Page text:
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Marc Goldwein: President Trump’s Budget Defies Gravity

May 25, 2017 | Budgets & Projections

Marc Goldwein is the senior vice president and senior policy director of the Committee for a Responsible Federal Budget. He recently wrote an opinion piece that appeared in Newsweek. It is reposted here.

President Donald Trump’s first budget claims to cut taxes, strengthen the military, and balance the budget all while ‘protecting’ our three largest spending programs, Social Security, Medicare, and defense, from any major cuts.

If this sounds too good to be true, that’s because it is. President Trump’s budget practically defies gravity.

Presidents turn the poetry of campaigning into the prose of governing in their first budget. Promises of expensive new initiatives, tax cuts for all, and massive debt reduction give way to the reality that these three goals are in conflict, and are not all possible.

Ordinarily, budgets, unlike campaign speeches, deal with trade-offs. They make choices.

Although the budget does include some smart policy changes, behind the numbers is a budget largely built on illusion. It relies on omissions, heroic assumptions, and slights-of-hand to make the numbers work.

Take the Administration’s economic growth assumptions. Every public and private forecaster from the Congressional Budget Office (CBO) to the Federal Reserve to the Blue Chip companies think the US would be lucky to achieve sustained 2 percent real growth over the long run. Yet the Trump Administration claims an average growth rate of 3 percent, something that, wouldn’t happen with an aging population even if we had the economy of the 1990s.

Remove that assumption and you can kiss a balanced budget goodbye. My colleagues have estimated that under realistic economic assumptions the federal debt remains close to today’s record high 77 percent of GDP, rather than falling to 60 percent of GDP by the end of the decade as the White House claims. The deficit, meanwhile, would remain above $600 billion per year, rather than disappearing by 2027.

Or take the Trump Administration’s proposed non-defense discretionary cuts, most of which are both unspecified and unachievable.

Earlier this year, the White House proposed more than $50 billion per year in spending cuts on everything from foreign aid to the Environmental Protection Agency. People may not have liked these cuts, but the cuts were specific and detailed.

This budget supplements those cuts with an $850 billion magic asterisk. A “2 penny plan” that simply assumes an entire category of spending will be reduced dramatically over time without saying where the cuts will come from. The result is that by the end of the decade, non-defense discretionary spending would only be a bit more than half of what it is today.

Then there is the case of the missing tax reform. For the last month, and really for more than a year, the White House (and before that, the campaign) has been touting a plan to reduce the business tax rate to 15% - from 35% for corporations today – while also cutting tax rates and some tax breaks for individuals and businesses of all stripes. That tax plan is virtually absent from the budget, save for a few bullet points.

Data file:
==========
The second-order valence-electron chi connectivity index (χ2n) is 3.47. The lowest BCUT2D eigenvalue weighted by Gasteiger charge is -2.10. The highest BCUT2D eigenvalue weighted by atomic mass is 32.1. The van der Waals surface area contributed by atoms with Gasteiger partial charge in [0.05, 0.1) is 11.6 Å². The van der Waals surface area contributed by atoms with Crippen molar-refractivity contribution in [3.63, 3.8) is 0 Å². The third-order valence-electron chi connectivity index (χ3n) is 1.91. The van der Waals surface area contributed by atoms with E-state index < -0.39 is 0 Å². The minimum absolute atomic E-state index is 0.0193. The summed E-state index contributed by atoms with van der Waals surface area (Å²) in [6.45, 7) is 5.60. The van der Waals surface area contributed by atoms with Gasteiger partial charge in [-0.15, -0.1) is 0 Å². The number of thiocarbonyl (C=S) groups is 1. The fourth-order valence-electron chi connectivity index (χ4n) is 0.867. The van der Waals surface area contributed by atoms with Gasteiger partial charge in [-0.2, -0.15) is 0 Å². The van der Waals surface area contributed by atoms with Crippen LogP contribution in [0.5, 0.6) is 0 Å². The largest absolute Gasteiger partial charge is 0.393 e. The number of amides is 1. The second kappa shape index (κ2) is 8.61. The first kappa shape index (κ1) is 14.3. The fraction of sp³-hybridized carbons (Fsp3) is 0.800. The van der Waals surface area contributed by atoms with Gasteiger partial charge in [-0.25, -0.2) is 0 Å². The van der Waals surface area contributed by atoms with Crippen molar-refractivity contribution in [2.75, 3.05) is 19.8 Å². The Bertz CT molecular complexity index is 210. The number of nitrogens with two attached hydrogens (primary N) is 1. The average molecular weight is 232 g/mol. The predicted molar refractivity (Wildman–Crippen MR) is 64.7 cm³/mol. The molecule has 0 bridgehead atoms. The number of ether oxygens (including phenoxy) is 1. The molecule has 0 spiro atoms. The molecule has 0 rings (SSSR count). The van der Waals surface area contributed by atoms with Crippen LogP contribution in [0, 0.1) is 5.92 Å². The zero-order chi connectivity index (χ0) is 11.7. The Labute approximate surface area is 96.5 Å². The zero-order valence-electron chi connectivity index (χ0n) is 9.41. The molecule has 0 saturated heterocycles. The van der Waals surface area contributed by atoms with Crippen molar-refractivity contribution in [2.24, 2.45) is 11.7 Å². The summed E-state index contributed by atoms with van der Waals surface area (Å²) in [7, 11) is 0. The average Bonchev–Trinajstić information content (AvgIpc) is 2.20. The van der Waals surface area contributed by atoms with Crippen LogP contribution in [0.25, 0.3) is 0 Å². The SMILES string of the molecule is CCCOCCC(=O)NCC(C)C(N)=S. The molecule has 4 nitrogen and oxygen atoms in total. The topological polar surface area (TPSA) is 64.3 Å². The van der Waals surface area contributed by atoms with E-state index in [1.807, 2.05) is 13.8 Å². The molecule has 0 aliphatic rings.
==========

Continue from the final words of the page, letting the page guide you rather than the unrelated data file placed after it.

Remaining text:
Given the complexity of tax reform, the Trump Administration can be forgiven for not having every detail worked out. Nonetheless, their budget assumes no revenue loss from tax reform, even as our most recent estimate of what they’ve proposed so far pegged the cost at $5.5 trillion.

Very likely, the Trump Administration will find a way to bring that cost down by cutting more tax breaks. However, the budget doesn’t show us how much, or how. It doesn’t even give us clues.

In fact, they rely on the economic boost from tax reform to help pay down deficits, even though in the past the Administration has said that money would go to pay for tax reform.

Even if the Administration were able to reduce the cost of their $5.5 trillion tax plan in half, it would still spell bad news for their goal of balancing the budget.

If you remove the fanciful economic growth and unspecified cuts, and you add in the invisible tax plan, you get a budget that not only does not balance, it no longer reduces the deficit at all.

Those three adjustments, taken together, cost more than $6 trillion over a decade and would lead debt to rise from a post-war record high 77 percent of GDP today up to above 90 percent of GDP by 2027.

All the true spending cuts in the budget, and many of them are worthy of consideration, would do nothing to reduce the debt, and instead go to new spending and tax cuts.

Here’s the reality: we can’t get everything we want. We can’t balance the budget and cut taxes, increase defense spending, and ignore the main drivers of our rising debt.

Anyone who tells you otherwise is selling snake oil.

"My Views" are works published by members or staff of the Committee for a Responsible Federal Budget, but they do not necessarily reflect the views of all members of the Committee.